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  1. #11
    gma
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    You are probably right, jrong. I had seen the name Agfa Scala in photo magazine mail order ads, but I never paid any attention until I saw the slides at the architectural lecture. When I heard that special mail- in processing is required I lost interest. I can't think of any reason to use Scala in LF unless I wanted to publish b&w photos. There are excellent negative films available that we can process ourselves + or - to our personal requirements.

    gma
    [FONT=Century Gothic][/FONT][SIZE=7][/SIZE][COLOR=DarkOrange][/COLOR] I may be getting older, but I refuse to grow up!

  2. #12

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    Scala is absolutely beautiful. I have been using it in 35 mm format for the past two years, mostly for close-ups in nature. I consider it to be the "fibre" quality of slide material and to me it is an enormous bonus that it is in black & white.

    Due to health reasons I have not been able to do any long printing sessions recently, and Scala forms a perfect alternative.

    As to scanning: I have found Scala to be very hard to scan. It can be quite contrasty and colour casts is also a problem. Scanning the matte side of the slides helps, but only marginally.

    I have now asked a photography friend who owns a very good scanner and who has more knowledge than me about scanning, to scan a few slides for me. When I get them back next Tuesday, I will post some examples.

    To me it is not at all a problem that very few labs process this material. I buy mailers and send it to the lab in Amsterdam, or take it there myself, in which case I have it back in two hours.

    When I am in Scotland doing my landscape photography, I post the films directly from there to the lab in Holland, and the slides are waiting for me at home when I come back. :-)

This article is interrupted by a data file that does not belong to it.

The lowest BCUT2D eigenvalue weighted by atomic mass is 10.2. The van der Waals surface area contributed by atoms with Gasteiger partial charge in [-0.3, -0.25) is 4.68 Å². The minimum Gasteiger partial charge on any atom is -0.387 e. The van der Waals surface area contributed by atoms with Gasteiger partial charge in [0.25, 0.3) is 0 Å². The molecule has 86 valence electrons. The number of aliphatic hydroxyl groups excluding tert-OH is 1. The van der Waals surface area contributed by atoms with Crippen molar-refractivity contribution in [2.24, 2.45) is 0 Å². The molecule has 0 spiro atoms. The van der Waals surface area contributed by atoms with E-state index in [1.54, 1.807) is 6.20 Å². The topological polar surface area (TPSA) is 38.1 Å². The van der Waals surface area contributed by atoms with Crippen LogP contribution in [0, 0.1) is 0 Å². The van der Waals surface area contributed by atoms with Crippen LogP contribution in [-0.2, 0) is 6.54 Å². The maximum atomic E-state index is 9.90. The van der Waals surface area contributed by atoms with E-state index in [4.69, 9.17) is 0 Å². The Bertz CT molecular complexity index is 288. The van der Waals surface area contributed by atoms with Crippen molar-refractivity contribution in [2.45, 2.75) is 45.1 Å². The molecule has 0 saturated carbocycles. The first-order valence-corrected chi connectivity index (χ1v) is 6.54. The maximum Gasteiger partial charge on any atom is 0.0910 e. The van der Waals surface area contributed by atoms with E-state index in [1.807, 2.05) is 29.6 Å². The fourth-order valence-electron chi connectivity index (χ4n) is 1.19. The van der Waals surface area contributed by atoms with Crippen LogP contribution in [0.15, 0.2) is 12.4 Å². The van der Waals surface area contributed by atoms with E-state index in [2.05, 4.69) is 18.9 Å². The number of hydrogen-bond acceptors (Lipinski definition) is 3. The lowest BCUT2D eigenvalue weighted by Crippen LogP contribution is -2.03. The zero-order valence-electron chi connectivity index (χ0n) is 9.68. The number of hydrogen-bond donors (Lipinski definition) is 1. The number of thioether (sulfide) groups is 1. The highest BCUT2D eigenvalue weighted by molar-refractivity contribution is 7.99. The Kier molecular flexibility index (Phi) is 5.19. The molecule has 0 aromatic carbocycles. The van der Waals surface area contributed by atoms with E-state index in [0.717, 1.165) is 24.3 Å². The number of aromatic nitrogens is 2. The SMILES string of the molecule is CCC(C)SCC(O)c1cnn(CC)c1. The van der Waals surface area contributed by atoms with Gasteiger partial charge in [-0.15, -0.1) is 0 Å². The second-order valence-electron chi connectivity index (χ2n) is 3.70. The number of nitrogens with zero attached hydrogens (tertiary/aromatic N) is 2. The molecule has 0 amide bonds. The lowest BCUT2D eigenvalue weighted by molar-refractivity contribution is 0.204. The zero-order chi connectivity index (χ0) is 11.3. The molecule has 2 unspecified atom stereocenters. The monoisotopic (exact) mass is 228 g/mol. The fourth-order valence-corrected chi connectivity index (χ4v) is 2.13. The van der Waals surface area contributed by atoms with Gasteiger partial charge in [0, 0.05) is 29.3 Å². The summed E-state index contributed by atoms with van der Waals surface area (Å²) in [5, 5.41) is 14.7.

I truly hope Agfa does not discontinue this beautiful film.

    Anne Marieke

  3. #13
    gma
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    I fully agree. It is a most beautiful product for 35mm slides. I believe that the market for black & white slides is very limited in the US, however.

    gma
    [FONT=Century Gothic][/FONT][SIZE=7][/SIZE][COLOR=DarkOrange][/COLOR] I may be getting older, but I refuse to grow up!

  4. #14
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    Scala and general reversal question

    I just started looking at Scala as a potential way to get to larger negatives for contact printing:

    Shoot Scala
    Enlarge onto large Sheet film (perhaps litho with contone developer)
    Contact print

    This seemed easier that interpositive or whatever that involves.

    In reading, I see that it may be possible to get a positive transparency from a negative by reversing.

    Do I understand this correctly and is the quality good enough?

    I have aerial film in mind (Kodak 2402).

    Thanks

    Murray
    Murray

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